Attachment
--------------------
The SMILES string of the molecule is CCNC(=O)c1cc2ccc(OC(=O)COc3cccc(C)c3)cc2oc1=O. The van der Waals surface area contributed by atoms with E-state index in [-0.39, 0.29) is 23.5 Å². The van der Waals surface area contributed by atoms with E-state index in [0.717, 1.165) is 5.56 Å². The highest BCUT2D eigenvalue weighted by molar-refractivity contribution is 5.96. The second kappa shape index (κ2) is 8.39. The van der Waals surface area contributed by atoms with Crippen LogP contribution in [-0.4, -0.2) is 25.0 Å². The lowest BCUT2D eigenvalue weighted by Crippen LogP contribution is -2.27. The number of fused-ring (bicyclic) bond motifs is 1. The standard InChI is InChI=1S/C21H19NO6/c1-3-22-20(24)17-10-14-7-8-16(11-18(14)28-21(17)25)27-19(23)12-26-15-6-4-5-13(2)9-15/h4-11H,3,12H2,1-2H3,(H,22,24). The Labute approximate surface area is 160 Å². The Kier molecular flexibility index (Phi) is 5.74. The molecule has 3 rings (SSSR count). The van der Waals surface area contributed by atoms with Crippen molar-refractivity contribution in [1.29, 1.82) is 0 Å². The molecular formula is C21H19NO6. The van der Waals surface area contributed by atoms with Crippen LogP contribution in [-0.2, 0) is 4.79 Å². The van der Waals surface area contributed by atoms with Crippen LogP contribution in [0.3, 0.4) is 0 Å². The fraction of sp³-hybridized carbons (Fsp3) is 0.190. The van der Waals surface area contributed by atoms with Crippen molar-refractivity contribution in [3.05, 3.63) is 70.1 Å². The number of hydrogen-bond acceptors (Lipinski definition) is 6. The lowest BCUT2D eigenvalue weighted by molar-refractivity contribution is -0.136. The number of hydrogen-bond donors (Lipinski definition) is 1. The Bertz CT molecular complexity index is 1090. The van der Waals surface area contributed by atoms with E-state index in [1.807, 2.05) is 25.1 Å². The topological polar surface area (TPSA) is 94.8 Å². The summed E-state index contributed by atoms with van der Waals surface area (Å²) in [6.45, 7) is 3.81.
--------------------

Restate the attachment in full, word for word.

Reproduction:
The SMILES string of the molecule is CCNC(=O)c1cc2ccc(OC(=O)COc3cccc(C)c3)cc2oc1=O. The van der Waals surface area contributed by atoms with E-state index in [-0.39, 0.29) is 23.5 Å². The van der Waals surface area contributed by atoms with E-state index in [0.717, 1.165) is 5.56 Å². The highest BCUT2D eigenvalue weighted by molar-refractivity contribution is 5.96. The second kappa shape index (κ2) is 8.39. The van der Waals surface area contributed by atoms with Crippen LogP contribution in [-0.4, -0.2) is 25.0 Å². The lowest BCUT2D eigenvalue weighted by Crippen LogP contribution is -2.27. The number of fused-ring (bicyclic) bond motifs is 1. The standard InChI is InChI=1S/C21H19NO6/c1-3-22-20(24)17-10-14-7-8-16(11-18(14)28-21(17)25)27-19(23)12-26-15-6-4-5-13(2)9-15/h4-11H,3,12H2,1-2H3,(H,22,24). The Labute approximate surface area is 160 Å². The Kier molecular flexibility index (Phi) is 5.74. The molecule has 3 rings (SSSR count). The van der Waals surface area contributed by atoms with Crippen molar-refractivity contribution in [1.29, 1.82) is 0 Å². The molecular formula is C21H19NO6. The van der Waals surface area contributed by atoms with Crippen LogP contribution in [-0.2, 0) is 4.79 Å². The van der Waals surface area contributed by atoms with Crippen LogP contribution in [0.3, 0.4) is 0 Å². The fraction of sp³-hybridized carbons (Fsp3) is 0.190. The van der Waals surface area contributed by atoms with Crippen molar-refractivity contribution in [3.05, 3.63) is 70.1 Å². The number of hydrogen-bond acceptors (Lipinski definition) is 6. The lowest BCUT2D eigenvalue weighted by molar-refractivity contribution is -0.136. The number of hydrogen-bond donors (Lipinski definition) is 1. The Bertz CT molecular complexity index is 1090. The van der Waals surface area contributed by atoms with E-state index in [1.807, 2.05) is 25.1 Å². The topological polar surface area (TPSA) is 94.8 Å². The summed E-state index contributed by atoms with van der Waals surface area (Å²) in [6.45, 7) is 3.81.